Jan 27, 2010 rated it it was amazing
These are the most profoundly detailed historical novels--but the characters are unique and intriguing. Venice, Cyprus, Rhodes, Byzantium...a great window into the clash of cultures that preceded the Renaissance.
Jun 19, 2008 rated it it was amazing
these two series by dorothy dunnett are my absolute favorite. nothing different to say about them; together, they will take you off the planet for a full summer and just might re-direct your life, as they did mine.
Jan 02, 2012 rated it it was amazing
Great in every way that matters to me: gorgeous language, persuasive characters, historically interesting and moderately bodice-ripping. Fun.
Dec 07, 2011 rated it really liked it
I am, as ever, left speechless and flailing by Dunnett's skill and Niccolo. Niccolo gives me too many feelings. ;_________;
Feb 17, 2014 rated it really liked it
This is not historic fiction done with broad strokes, but is one of many, many details.
Jun 08, 2008 rated it really liked it
Plot twists! And crazy political machinations! I'm not entirely sure what happened here, but I couldn't stop reading.

On with the show!
Jean Gobel
Nov 12, 2012 rated it it was amazing
The Race of Scorpions, the third edge-of-your-seat volume in Dorothy Dunnett's The House of Niccolo epic, kept me spellbound for two days and nights, with very little time for sleep.

Here, the widowed Nicholas vander Poele, after pulling his life together, has joined with Capt Astorre in waging war in Bologna, then finds himself kidnapped and taken to Cyprus. With his mercenary army following his trail, he finds he must lead them in uniting the island under one ruler. But who will capture his ser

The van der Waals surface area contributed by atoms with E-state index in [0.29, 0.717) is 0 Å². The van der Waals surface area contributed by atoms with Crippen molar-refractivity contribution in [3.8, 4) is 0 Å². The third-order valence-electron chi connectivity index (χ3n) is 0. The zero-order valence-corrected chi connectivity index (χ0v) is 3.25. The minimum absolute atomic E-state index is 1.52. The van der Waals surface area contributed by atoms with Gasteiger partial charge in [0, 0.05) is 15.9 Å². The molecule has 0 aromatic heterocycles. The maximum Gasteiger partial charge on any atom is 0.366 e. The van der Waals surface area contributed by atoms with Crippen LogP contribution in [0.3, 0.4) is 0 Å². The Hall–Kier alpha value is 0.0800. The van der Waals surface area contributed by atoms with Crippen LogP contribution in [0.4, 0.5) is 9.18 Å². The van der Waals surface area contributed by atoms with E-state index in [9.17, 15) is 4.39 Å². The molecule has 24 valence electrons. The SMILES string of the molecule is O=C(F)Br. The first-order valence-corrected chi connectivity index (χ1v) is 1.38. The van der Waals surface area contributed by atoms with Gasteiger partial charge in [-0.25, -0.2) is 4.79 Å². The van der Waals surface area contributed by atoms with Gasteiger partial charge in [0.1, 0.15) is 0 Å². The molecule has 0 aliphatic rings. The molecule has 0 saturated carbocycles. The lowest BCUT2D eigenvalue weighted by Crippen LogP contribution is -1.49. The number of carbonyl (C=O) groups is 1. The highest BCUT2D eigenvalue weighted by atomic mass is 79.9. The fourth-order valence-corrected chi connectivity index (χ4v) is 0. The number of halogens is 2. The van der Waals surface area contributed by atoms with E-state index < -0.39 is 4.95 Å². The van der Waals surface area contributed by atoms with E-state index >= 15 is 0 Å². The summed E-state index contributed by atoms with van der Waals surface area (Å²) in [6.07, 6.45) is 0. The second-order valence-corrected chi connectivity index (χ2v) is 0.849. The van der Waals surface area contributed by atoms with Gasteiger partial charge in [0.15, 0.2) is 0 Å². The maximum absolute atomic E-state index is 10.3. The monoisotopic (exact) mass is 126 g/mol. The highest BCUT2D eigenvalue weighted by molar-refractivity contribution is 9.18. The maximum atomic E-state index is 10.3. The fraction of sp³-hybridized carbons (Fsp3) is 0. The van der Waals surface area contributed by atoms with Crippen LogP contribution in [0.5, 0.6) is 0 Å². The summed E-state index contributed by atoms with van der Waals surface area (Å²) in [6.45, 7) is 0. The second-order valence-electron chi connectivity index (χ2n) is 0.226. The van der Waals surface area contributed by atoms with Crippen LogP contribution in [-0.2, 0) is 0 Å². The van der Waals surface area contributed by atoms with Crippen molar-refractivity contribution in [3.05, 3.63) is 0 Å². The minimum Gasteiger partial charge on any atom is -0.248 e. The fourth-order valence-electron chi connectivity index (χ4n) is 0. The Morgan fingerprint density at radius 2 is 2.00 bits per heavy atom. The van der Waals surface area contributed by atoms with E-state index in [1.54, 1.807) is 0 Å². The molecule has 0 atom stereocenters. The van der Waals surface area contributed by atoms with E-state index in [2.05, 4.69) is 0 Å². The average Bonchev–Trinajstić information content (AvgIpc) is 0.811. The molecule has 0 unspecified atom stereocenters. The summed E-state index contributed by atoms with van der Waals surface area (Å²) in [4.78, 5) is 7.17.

Mar 21, 2010 rated it really liked it
This is the third book in Dunnett's eight-book House of Niccolo series, which is about Europe and the Mediterranean in the late 15th century. I read the first two volumes years ago, but moving to Boston, going to grad school, and all sorts of other stuff kept me from picking the series back up. I decided that, since I was in the mood for a long historical epic anyway, I should read the remaining books before I forgot everything about the first two.
The Niccolo of the title is Nicholas vander Poel
Jul 31, 2016 added it
So, on the one hand, here we see Dunnett's utter mastery of her craft. The writing is stronger than ever, the twists masterfully executed, the detail picture-perfect. Individual scenes burn. Some particular moments—the valley of the moths, and the bit where Nicholas wonders how much it cost to dye the sunrise—take my breath away merely to remember, and I don't think the memory's due to fade soon.